Catching Up – Consolidation Talk

I’m back home now after an early morning flight from Newark to Indianapolis and a half day at work. Somehow I managed to escape having my carry-on bags scrutinized by security through all three flights in the last 10 days — I’m not complaining.

My parents, who live in NJ, get the New York Times delivered daily, so I got a chance to read it more thoroughly this past weekend than my usual web-edition purusal (of course, aided by my relative free time while on vacation). On Monday the Times published its take on the media consolidation vs. diversity question — its title gives away its overall slant: “Fewer Media Owners, More Media Choices.”

And, actually, overall it’s not too bad, giving some consideration to the question of what actually defines media choices/diversity and tapping media critics like Jeff Chester, of the Center for Digital Democracy, who has been one of the most cited pundits on the side critical of consolidation.

Of course, the article is framed as a battle of regulation vs. deregulation — which as I’ve ranted before, is really an innacurate and overly simplistic view of the debate.

However, reading the print edition rather than reading the article on-line made very clear one important fact — the article is on the front page of the business section. Why is this important? Because it demonstrates with utter clarity who the article is aimed at, and why the Times thinks this issue is important.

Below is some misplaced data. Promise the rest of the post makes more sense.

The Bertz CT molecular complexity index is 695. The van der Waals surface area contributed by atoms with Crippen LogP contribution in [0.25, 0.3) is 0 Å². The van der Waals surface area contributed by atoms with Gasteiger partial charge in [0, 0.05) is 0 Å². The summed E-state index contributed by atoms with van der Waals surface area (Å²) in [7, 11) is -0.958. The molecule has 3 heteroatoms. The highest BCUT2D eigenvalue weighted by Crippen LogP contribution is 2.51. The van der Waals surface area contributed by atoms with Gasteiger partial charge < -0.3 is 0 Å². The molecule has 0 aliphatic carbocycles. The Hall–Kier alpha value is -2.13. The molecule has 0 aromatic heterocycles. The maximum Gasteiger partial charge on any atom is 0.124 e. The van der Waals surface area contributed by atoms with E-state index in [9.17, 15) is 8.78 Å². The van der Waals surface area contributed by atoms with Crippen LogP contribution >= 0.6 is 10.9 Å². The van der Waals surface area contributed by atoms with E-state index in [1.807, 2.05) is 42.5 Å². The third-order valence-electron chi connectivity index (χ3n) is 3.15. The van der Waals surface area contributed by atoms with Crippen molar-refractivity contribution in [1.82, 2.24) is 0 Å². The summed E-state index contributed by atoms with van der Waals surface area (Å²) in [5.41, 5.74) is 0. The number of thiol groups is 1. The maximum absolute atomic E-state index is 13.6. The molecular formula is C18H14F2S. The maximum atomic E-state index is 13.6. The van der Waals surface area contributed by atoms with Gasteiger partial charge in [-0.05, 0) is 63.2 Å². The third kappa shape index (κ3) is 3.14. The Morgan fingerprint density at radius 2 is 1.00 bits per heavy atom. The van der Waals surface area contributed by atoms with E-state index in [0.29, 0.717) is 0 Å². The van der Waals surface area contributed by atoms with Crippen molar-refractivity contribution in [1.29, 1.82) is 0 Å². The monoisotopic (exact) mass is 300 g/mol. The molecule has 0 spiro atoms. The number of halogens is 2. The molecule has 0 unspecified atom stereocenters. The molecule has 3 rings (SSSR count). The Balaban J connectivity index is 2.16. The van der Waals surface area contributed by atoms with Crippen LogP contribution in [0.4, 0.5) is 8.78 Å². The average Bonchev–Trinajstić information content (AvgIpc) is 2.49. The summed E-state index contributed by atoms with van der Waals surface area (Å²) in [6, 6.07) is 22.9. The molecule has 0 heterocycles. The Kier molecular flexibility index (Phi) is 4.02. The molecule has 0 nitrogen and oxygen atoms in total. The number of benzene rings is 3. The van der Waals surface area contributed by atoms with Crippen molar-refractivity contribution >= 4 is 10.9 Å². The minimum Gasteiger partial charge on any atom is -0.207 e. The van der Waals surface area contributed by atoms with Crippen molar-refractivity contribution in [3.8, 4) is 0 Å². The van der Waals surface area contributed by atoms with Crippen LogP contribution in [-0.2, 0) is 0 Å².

Even though the Times article mentions the fact that further consolidation “could give media companies too much political control in their given markets,” that point is not the central focus. Rather, the focus is on the quantity of media channels and outlets — that’s the issue that is fronted in this story, most likely to reach the many people who only read the first few paragraphs of a story. That’s the issue that’s most important to business — how many channels, how many players — pure, simply econometrics.

This article, and almost all news coverage of media ownership, is targeted to business people, not to the general public. These stories are framed as business questions, not as issues of concern to politics or citizens. The Times’ editors know full damn well that many people simply skip the business section because they aren’t members of the managerial class, don’t own much stock, and therefore aren’t too interested in this news.

This issue of framing and the placement of news is much trickier than the issue of censorship — in this case the Times has a ready defense to accusations that it fails to cover the issue of media ownership. Sure, this issue isn’t censored, per se, it’s just convered in a way that isn’t likely to arouse too much popular interest while still getting news to the dealmakers who need it. How many people would have known about the Beltway Sniper if all the news about it were on the second page of the Business page? Or even just buried on page A23 of the Washington Post?

Even though the web flattens this out a bit — without a doubt, where you put a story determines who will see it and how that information is used. Simple analysis of this demonstrates who the real audience for that information is.






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